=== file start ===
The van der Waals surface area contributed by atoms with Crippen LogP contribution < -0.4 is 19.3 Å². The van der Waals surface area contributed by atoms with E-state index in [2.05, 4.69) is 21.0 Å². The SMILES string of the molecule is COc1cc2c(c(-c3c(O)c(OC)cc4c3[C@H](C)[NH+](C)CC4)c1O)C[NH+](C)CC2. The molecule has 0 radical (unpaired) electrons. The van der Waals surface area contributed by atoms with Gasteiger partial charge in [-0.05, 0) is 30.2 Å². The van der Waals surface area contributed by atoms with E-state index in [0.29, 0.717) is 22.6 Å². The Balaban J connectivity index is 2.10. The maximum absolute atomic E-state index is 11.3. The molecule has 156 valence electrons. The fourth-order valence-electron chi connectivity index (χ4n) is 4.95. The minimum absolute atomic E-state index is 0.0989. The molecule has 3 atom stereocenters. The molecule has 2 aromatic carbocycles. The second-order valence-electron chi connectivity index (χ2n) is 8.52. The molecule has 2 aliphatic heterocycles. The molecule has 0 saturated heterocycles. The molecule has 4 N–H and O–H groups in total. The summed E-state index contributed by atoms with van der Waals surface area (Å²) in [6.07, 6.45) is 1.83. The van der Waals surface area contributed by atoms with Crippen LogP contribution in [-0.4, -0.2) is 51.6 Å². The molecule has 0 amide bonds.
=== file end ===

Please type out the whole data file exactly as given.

The van der Waals surface area contributed by atoms with Crippen LogP contribution < -0.4 is 19.3 Å². The van der Waals surface area contributed by atoms with E-state index in [2.05, 4.69) is 21.0 Å². The SMILES string of the molecule is COc1cc2c(c(-c3c(O)c(OC)cc4c3[C@H](C)[NH+](C)CC4)c1O)C[NH+](C)CC2. The molecule has 0 radical (unpaired) electrons. The van der Waals surface area contributed by atoms with Gasteiger partial charge in [-0.05, 0) is 30.2 Å². The van der Waals surface area contributed by atoms with E-state index in [0.29, 0.717) is 22.6 Å². The Balaban J connectivity index is 2.10. The maximum absolute atomic E-state index is 11.3. The molecule has 156 valence electrons. The fourth-order valence-electron chi connectivity index (χ4n) is 4.95. The minimum absolute atomic E-state index is 0.0989. The molecule has 3 atom stereocenters. The molecule has 2 aromatic carbocycles. The second-order valence-electron chi connectivity index (χ2n) is 8.52. The molecule has 2 aliphatic heterocycles. The molecule has 0 saturated heterocycles. The molecule has 4 N–H and O–H groups in total. The summed E-state index contributed by atoms with van der Waals surface area (Å²) in [6.07, 6.45) is 1.83. The van der Waals surface area contributed by atoms with Crippen LogP contribution in [-0.4, -0.2) is 51.6 Å². The molecule has 0 amide bonds.